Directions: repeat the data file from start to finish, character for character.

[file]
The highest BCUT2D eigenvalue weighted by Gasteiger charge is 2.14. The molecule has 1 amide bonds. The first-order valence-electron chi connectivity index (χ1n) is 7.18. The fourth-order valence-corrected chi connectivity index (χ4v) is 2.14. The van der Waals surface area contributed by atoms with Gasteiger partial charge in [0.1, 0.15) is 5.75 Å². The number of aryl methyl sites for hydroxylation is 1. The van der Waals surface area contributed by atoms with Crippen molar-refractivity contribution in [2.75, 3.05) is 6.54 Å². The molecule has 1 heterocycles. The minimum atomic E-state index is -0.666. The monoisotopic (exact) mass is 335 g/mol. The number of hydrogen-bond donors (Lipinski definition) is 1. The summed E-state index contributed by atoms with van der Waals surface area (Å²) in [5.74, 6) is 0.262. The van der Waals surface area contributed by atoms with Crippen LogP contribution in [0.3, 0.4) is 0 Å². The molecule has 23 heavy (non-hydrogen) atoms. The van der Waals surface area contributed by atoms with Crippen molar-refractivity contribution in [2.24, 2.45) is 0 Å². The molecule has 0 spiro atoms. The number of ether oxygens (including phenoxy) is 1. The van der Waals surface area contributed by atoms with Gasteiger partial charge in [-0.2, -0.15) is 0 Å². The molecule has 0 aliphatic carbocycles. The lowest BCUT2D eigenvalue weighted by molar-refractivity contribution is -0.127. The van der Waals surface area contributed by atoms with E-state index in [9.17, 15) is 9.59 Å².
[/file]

The highest BCUT2D eigenvalue weighted by Gasteiger charge is 2.14. The molecule has 1 amide bonds. The first-order valence-electron chi connectivity index (χ1n) is 7.18. The fourth-order valence-corrected chi connectivity index (χ4v) is 2.14. The van der Waals surface area contributed by atoms with Gasteiger partial charge in [0.1, 0.15) is 5.75 Å². The number of aryl methyl sites for hydroxylation is 1. The van der Waals surface area contributed by atoms with Crippen molar-refractivity contribution in [2.75, 3.05) is 6.54 Å². The molecule has 1 heterocycles. The minimum atomic E-state index is -0.666. The monoisotopic (exact) mass is 335 g/mol. The number of hydrogen-bond donors (Lipinski definition) is 1. The summed E-state index contributed by atoms with van der Waals surface area (Å²) in [5.74, 6) is 0.262. The van der Waals surface area contributed by atoms with Crippen LogP contribution in [0.3, 0.4) is 0 Å². The molecule has 23 heavy (non-hydrogen) atoms. The van der Waals surface area contributed by atoms with Crippen molar-refractivity contribution in [2.24, 2.45) is 0 Å². The molecule has 0 spiro atoms. The number of ether oxygens (including phenoxy) is 1. The van der Waals surface area contributed by atoms with Gasteiger partial charge in [-0.2, -0.15) is 0 Å². The molecule has 0 aliphatic carbocycles. The lowest BCUT2D eigenvalue weighted by molar-refractivity contribution is -0.127. The van der Waals surface area contributed by atoms with E-state index in [9.17, 15) is 9.59 Å².